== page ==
Monday, April 17, 2017

The Perils of Privilege by Phoebe Maltz Bovy

I'm not very familiar with the idea of "privilege", so I decided it would be a good idea read up on it, especially since I see notions of it creeping into Singapore culture (the word "Chinese privilege" has been appearing a few times). I am normally wary of importing American social justice methods wholesale, because it seems to have led to a more divided America which makes me question its efficacy and more importantly, because Singapore is not America and we need to adjust for that.

But I am digressing. I spent one day just reading the book and writing out my thoughts on it. Normally, I'd copy the review over, but it's much, much longer than anything I've ever done, so I'll just link to it.

The Perils of Privilege is an introduction and critique of the privilege framework and the phenomenon of calling out the privilege of others (abbreviated as YPIS - Your Privilege is Showing). If I were to pick one quote to summarise the whole book, it would be:
"On this much, the privilege framework is accurate: Society has hierarchies, and some categories of people are - all things equal - luckier than others. Those who deny that "privilege" exists in those broad, sweeping areas where you need your head rather deep in the sand not to have noticed [...] need not so much a privilege check as an introduction to reality. 
The trouble is that those hierarchies don't explain all injustice, and that they don't always correspond to the hierarchies that "count" according to the privilege framework."
The book uses YPIS to discuss a wide range of things issues from the 2016 American election to cultural appropriation (like the Kimono exhibit from the Boston Museum of Fine Arts). I really liked these quotes from the discussion on the kimono controversy (if you didn't know, a few Asian-Americans were upset when a replica of a kimono worn in a painting by Monet was made for visitors to try on):
"According to news reports, Japanese observers were partly baffled, but also annoyed at having their plight, not so much appropriated, as invented by other East Asians. Can Chinese Americans by offended on behalf of Japanese people who, when consulted, are not actually offended? 
Yet a further, ignored, angle is the question of whether it's offensive (or even inaccurate) to suggest that Japanese people are somehow underdogs with respect to white Americans in the twenty-first century. 
The appropriation discussion is thus a microcosm of the privilege critique more generally. Despite being ostensibly about social justice, it ends up reinforcing and maybe even inventing hierarchies."
To continue summarising the book would make this review far too long (the link above will lead to the full summary), but in short, I think this is something that everyone should read because the concept of "privilege" is something that has left American shores and traveled around the world. The book uses many examples to explain what the privilege framework is and how it can be problematic.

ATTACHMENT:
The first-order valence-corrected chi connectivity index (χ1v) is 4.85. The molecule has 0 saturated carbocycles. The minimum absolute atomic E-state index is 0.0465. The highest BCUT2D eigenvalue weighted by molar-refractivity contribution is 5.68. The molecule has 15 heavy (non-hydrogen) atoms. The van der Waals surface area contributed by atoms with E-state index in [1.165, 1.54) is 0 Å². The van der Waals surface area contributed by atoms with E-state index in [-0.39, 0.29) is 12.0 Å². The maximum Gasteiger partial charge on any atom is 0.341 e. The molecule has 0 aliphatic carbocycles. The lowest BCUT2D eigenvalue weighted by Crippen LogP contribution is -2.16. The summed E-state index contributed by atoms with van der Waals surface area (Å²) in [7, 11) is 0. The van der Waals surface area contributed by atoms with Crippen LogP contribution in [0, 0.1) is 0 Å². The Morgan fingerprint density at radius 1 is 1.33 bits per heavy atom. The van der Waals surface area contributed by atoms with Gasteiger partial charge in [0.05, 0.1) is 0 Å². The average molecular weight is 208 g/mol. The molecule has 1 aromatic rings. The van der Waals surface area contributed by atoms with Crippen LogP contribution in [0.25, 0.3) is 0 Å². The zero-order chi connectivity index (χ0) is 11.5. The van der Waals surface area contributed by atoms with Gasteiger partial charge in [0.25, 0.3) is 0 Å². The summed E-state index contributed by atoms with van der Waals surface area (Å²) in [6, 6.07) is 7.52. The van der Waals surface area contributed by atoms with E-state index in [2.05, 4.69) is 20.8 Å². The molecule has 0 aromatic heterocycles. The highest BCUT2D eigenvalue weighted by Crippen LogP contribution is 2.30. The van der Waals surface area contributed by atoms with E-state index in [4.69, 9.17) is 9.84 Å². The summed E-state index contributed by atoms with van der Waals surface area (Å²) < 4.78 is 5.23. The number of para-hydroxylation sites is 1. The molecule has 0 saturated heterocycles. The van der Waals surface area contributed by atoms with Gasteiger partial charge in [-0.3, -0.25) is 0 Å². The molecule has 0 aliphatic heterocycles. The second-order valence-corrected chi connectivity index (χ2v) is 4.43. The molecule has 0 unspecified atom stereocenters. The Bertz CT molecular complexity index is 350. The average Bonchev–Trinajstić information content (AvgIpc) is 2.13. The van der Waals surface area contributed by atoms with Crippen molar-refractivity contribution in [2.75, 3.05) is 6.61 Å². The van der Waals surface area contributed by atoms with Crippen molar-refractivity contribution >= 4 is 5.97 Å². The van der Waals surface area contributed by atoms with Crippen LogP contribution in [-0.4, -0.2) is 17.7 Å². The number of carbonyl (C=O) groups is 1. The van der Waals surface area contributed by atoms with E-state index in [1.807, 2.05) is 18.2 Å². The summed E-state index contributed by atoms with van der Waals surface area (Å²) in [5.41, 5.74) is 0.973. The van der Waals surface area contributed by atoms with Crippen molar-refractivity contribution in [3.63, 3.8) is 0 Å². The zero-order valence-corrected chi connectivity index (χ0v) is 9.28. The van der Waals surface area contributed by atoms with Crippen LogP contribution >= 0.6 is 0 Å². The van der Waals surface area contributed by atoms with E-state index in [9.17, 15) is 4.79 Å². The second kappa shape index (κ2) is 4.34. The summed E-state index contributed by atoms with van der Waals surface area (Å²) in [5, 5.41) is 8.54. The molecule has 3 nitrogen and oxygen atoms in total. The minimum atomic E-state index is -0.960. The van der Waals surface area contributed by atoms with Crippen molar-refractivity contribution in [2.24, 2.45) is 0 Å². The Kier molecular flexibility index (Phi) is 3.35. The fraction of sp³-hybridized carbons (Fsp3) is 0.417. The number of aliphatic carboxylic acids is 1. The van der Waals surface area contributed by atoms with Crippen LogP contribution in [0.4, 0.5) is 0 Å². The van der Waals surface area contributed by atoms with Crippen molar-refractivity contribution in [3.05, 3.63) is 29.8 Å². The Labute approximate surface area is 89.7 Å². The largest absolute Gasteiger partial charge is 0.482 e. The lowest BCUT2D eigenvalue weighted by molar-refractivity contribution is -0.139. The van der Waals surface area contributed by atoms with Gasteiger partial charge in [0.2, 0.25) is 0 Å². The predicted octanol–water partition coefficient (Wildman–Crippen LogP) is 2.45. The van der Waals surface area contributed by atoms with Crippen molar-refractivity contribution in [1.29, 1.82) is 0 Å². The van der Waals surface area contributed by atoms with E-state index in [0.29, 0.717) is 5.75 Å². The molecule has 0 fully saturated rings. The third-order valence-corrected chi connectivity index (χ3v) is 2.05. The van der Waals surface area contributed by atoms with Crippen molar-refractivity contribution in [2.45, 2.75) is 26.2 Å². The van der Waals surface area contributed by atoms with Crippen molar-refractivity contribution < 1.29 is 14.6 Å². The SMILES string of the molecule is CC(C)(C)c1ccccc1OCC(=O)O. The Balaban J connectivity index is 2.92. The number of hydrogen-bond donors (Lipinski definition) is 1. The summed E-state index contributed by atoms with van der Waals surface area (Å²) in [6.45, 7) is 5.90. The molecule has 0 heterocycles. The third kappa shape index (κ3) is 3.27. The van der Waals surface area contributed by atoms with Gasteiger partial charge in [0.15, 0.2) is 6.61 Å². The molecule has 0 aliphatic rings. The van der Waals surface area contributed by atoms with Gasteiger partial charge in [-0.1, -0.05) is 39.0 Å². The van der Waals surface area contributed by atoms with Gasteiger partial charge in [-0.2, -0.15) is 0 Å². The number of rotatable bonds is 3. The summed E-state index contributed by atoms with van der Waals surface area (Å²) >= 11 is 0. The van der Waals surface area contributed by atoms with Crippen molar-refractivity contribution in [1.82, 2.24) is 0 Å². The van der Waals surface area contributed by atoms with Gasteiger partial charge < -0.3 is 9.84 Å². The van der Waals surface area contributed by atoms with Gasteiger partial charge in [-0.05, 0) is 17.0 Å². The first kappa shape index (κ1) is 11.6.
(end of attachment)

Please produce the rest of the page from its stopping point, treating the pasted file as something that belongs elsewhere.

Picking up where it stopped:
As for me, I think that the privilege framework should stay in academia. It is a valid way of seeing things, but I think this victim hierarchy has a way of diverting attention from the real problem.

Let's call a spade a spade, and not by a different name. I sincerely hope that the fledgling privilege movement in Singapore (which seems to be a wholesale importation of the American framework, but with the names of the privileged change) is discarded for a method that is more accurate and less divisive than the privilege call outs.

Disclaimer: I got a free copy of this book from the publisher via NetGally in exchange for a free and honest review.

1 comment :

  1. Thank you for sharing your perspective on this book. As an American, I can find it interesting to hear/read what others think of what is coming out of the U.S. and how it impacts (or doesn't) them.

    This book sounds really interesting--and seems to raise some good points. I only know as much as I've read on the internet and heard in office conversations (and a few off-hand articles). I can see how the idea of privilege could help in academia and even for self-awareness (if a person uses it to better themselves). It's certainly something I've considered. You (and the author) raise good points about current use of the privilege framework and how ineffective it can be in healing and improving the problems at hand and just how much more divisive it can be.

    Thank you for giving me something to think about, Eustacia. I appreciated your live posting of your thoughts on this book.

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